With the end date for the Millennium Development Goals (MDGs) approaching, the debate on targets for global development beyond 2015 is underway.
Fewer health targets
At a Global Health Lab discussion hosted by London School of Hygiene and Tropical Medicine on 26 March 2013, contributors acknowledged that health may have a narrower profile in future targets than in the MDGs, where three out of eight goals were health targets.
The current discourse includes health as only one out of 11 sectors. There will be some sectors with a clear overlap with health, such as water and food security, and other sectors, such as governance, will have downstream impacts for health.
So whether there is a single health target termed ‘universal health coverage’ or ‘healthy life expectancy’ or by any other name, it is clear that in the longer term practitioners will additionally need to talk about health in cross-sectoral terms.
How are the targets being decided?
Governments and international agencies are engaging in two main forums of discussion to address the question of what will follow the MDGs.
The UN High Level Panel on the post-2015 development agenda is centred on poverty eradication and building on the work of the MDGs. The UN Open Working Group on Sustainable Development was called as an outcome of the Rio20+ meeting and has a broader remit, focussing on social justice and community level work, with human development as one pillar.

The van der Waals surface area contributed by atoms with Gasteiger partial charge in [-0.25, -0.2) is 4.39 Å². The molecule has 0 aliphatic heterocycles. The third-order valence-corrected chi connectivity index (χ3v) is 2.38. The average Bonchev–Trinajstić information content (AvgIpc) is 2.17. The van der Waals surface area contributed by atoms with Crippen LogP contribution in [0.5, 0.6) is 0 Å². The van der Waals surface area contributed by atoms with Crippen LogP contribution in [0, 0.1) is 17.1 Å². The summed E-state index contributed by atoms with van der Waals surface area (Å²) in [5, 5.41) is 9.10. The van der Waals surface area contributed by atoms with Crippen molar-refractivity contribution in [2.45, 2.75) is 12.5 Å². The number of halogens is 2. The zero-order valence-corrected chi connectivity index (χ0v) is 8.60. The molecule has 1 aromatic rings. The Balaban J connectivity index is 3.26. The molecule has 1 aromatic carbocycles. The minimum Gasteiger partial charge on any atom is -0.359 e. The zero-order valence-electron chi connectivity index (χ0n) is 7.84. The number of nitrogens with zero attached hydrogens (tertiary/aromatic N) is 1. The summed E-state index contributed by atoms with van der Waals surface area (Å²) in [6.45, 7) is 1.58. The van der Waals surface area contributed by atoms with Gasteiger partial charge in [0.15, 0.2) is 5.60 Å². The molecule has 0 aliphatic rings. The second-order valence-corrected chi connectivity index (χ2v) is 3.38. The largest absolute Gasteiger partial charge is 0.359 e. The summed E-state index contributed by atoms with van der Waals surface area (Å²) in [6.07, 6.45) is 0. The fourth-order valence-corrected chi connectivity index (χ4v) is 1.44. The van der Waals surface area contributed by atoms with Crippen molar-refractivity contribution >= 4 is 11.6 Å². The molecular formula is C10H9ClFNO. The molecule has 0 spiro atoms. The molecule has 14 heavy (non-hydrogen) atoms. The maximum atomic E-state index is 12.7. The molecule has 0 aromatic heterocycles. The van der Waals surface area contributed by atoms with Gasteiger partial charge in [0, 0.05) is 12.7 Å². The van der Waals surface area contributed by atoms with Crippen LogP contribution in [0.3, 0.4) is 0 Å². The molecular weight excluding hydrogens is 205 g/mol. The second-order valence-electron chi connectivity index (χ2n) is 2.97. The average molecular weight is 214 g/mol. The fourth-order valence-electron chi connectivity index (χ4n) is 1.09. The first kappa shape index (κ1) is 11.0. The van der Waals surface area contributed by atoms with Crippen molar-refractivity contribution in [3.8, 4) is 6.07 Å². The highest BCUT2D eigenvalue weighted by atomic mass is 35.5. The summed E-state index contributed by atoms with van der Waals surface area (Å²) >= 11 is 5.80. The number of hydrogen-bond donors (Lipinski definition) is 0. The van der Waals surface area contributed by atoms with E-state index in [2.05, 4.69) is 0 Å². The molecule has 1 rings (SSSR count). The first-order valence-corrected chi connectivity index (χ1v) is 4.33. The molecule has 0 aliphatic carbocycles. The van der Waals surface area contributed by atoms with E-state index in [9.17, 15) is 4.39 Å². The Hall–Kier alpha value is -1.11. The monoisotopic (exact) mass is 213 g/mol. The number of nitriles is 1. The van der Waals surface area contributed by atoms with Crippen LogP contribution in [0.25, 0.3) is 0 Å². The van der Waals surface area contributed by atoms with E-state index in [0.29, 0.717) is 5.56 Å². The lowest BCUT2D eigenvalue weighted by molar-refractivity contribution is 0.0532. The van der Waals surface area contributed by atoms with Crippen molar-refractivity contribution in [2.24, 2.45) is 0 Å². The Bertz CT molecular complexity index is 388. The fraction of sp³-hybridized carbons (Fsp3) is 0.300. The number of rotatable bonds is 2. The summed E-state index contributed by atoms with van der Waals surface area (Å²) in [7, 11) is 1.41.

Sustainable development goals?
It is not yet clear what form the post-2015 agreements will take, and how this will affect development work, although targets are likely to be termed Sustainable Development Goals (SDGs). An interesting thorny political question for middle and higher income countries is to what extent future goals will address relative poverty or will simply continue to target absolute poverty at a global level.
Equity and financing of health services
There is a strong argument from international health representatives that any future targets on health must tackle equity in health services and health financing issues, two key concerns which were not sufficiently incorporated in the MDGs.
In order to do this, indicators must be sensitive to reveal whether health improvements are being experienced by people in the lowest quintile. Health systems must also ensure a sufficient level of financial protection for service users, avoiding reliance on out-of-pocket expenses and associated opportunity costs that adversely affect household finances, increase poverty and hamper development.
Improving global health
So while health may have less attention in post-2015 agreements, there is still an underlying commitment at the highest level to improving health for all, and a recognition that health is a key part of sustainable development.